Suzuki continues line of small Asian automakers bowing out of U.S. market
LOS ANGELES -- American Suzuki's departure from the U.S. market makes it the fourth automotive brand from Asia unable to find sales and marketing success here.
Isuzu Motors, Daewoo Motor and Daihatsu Motor similarly struggled in the market and left.
Suzuki's inability to establish a foothold in the United States came from a too-small product lineup based on global platforms that didn't appeal to local buyers, an inability to overcome exchange rate hardships, and a lack of dedicated marketing funds to win customers from other brands.
|The American dream becomes a nightmare|
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But Suzuki's recipe for failure differed from those of Isuzu, Daewoo and Daihatsu.
Daewoo, the only Korean brand of the quartet, was almost stillborn in the United States. Its marriage of poor product quality and an ill-conceived initial retail plan to have college students sell the cars on campus doomed the brand to failure.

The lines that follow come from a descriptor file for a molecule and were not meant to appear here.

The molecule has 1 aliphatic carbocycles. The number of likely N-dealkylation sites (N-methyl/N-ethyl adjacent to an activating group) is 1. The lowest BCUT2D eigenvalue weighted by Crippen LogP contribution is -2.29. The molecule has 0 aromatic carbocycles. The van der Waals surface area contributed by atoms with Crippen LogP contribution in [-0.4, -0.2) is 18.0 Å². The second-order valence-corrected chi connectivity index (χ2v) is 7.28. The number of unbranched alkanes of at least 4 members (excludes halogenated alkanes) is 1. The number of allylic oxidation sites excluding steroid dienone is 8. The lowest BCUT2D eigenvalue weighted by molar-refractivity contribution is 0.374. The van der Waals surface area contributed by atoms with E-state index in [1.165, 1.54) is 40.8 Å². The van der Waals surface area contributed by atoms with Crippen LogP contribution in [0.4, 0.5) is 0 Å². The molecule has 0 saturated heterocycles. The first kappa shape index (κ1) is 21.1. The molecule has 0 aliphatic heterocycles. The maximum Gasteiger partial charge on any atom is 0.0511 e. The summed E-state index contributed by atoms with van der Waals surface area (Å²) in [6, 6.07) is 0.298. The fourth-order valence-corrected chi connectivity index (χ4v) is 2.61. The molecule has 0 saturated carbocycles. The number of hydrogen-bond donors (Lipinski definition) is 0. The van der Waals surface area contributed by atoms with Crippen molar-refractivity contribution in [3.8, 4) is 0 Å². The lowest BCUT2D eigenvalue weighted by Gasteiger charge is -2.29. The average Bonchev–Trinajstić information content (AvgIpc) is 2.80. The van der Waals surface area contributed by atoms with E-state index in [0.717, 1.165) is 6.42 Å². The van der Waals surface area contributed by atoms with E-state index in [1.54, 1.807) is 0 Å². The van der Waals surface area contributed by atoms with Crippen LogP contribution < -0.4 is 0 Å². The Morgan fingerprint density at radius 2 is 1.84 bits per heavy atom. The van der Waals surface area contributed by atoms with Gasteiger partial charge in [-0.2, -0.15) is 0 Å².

Even when it formed a retail network, its products often were sold through converted gasoline stations or used-car centers rather than by established auto dealers.
Isuzu should have survived and thrived in the United States. It sold SUVs in the thick of the SUV boom in the 1990s. But Isuzu's products were crude, unrefined and languished too long between updates. Although it produced several promising concept vehicles, the final versions didn't work for U.S. buyers. Similar to American Suzuki, the parent company was unwilling to spend the marketing funds to make Isuzu visible against Japanese rivals Toyota, Honda and Nissan.
Daihatsu was a victim of poor timing. Arriving amid the U.S.-Japan Voluntary Restraint Agreement against small cars made overseas, Daihatsu's sales were artificially limited here. The Japanese Ministry of International Trade and Industry held exports to 17,000 Daihatsu vehicles, dooming the automaker's chances in the United States.
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